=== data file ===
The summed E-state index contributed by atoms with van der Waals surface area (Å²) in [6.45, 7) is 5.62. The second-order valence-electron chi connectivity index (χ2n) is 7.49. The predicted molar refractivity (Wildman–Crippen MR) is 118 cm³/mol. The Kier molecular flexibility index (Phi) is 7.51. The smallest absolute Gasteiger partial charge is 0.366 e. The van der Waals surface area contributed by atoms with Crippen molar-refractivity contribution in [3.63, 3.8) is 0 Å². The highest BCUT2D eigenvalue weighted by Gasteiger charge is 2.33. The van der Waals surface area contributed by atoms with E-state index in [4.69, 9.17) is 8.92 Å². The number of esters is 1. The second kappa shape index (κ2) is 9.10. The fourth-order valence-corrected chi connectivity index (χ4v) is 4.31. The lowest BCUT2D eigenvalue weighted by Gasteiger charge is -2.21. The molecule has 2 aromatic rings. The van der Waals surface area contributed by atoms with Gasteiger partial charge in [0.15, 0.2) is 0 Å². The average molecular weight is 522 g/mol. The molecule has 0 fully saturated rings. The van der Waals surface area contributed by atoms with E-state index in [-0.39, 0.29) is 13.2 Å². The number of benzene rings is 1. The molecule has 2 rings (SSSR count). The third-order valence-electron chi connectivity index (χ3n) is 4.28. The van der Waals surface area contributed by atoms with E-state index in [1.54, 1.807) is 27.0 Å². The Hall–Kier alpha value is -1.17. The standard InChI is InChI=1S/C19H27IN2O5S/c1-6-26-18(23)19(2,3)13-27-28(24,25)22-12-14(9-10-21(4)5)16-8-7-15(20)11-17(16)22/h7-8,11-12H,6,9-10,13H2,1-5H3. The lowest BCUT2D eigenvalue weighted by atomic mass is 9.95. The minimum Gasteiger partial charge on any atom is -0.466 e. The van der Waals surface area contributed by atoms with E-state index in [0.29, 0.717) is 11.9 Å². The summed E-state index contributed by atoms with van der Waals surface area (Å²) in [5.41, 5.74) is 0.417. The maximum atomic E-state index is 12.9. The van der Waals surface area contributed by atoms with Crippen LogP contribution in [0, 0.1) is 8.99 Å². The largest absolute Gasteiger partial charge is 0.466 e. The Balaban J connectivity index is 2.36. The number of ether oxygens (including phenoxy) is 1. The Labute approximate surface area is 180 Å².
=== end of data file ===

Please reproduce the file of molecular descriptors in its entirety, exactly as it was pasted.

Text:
The summed E-state index contributed by atoms with van der Waals surface area (Å²) in [6.45, 7) is 5.62. The second-order valence-electron chi connectivity index (χ2n) is 7.49. The predicted molar refractivity (Wildman–Crippen MR) is 118 cm³/mol. The Kier molecular flexibility index (Phi) is 7.51. The smallest absolute Gasteiger partial charge is 0.366 e. The van der Waals surface area contributed by atoms with Crippen molar-refractivity contribution in [3.63, 3.8) is 0 Å². The highest BCUT2D eigenvalue weighted by Gasteiger charge is 2.33. The van der Waals surface area contributed by atoms with E-state index in [4.69, 9.17) is 8.92 Å². The number of esters is 1. The second kappa shape index (κ2) is 9.10. The fourth-order valence-corrected chi connectivity index (χ4v) is 4.31. The lowest BCUT2D eigenvalue weighted by Gasteiger charge is -2.21. The molecule has 2 aromatic rings. The van der Waals surface area contributed by atoms with Gasteiger partial charge in [0.15, 0.2) is 0 Å². The average molecular weight is 522 g/mol. The molecule has 0 fully saturated rings. The van der Waals surface area contributed by atoms with E-state index in [-0.39, 0.29) is 13.2 Å². The number of benzene rings is 1. The molecule has 2 rings (SSSR count). The third-order valence-electron chi connectivity index (χ3n) is 4.28. The van der Waals surface area contributed by atoms with E-state index in [1.54, 1.807) is 27.0 Å². The Hall–Kier alpha value is -1.17. The standard InChI is InChI=1S/C19H27IN2O5S/c1-6-26-18(23)19(2,3)13-27-28(24,25)22-12-14(9-10-21(4)5)16-8-7-15(20)11-17(16)22/h7-8,11-12H,6,9-10,13H2,1-5H3. The lowest BCUT2D eigenvalue weighted by atomic mass is 9.95. The minimum Gasteiger partial charge on any atom is -0.466 e. The van der Waals surface area contributed by atoms with E-state index in [0.29, 0.717) is 11.9 Å². The summed E-state index contributed by atoms with van der Waals surface area (Å²) in [5.41, 5.74) is 0.417. The maximum atomic E-state index is 12.9. The van der Waals surface area contributed by atoms with Crippen LogP contribution in [0, 0.1) is 8.99 Å². The largest absolute Gasteiger partial charge is 0.466 e. The Balaban J connectivity index is 2.36. The number of ether oxygens (including phenoxy) is 1. The Labute approximate surface area is 180 Å².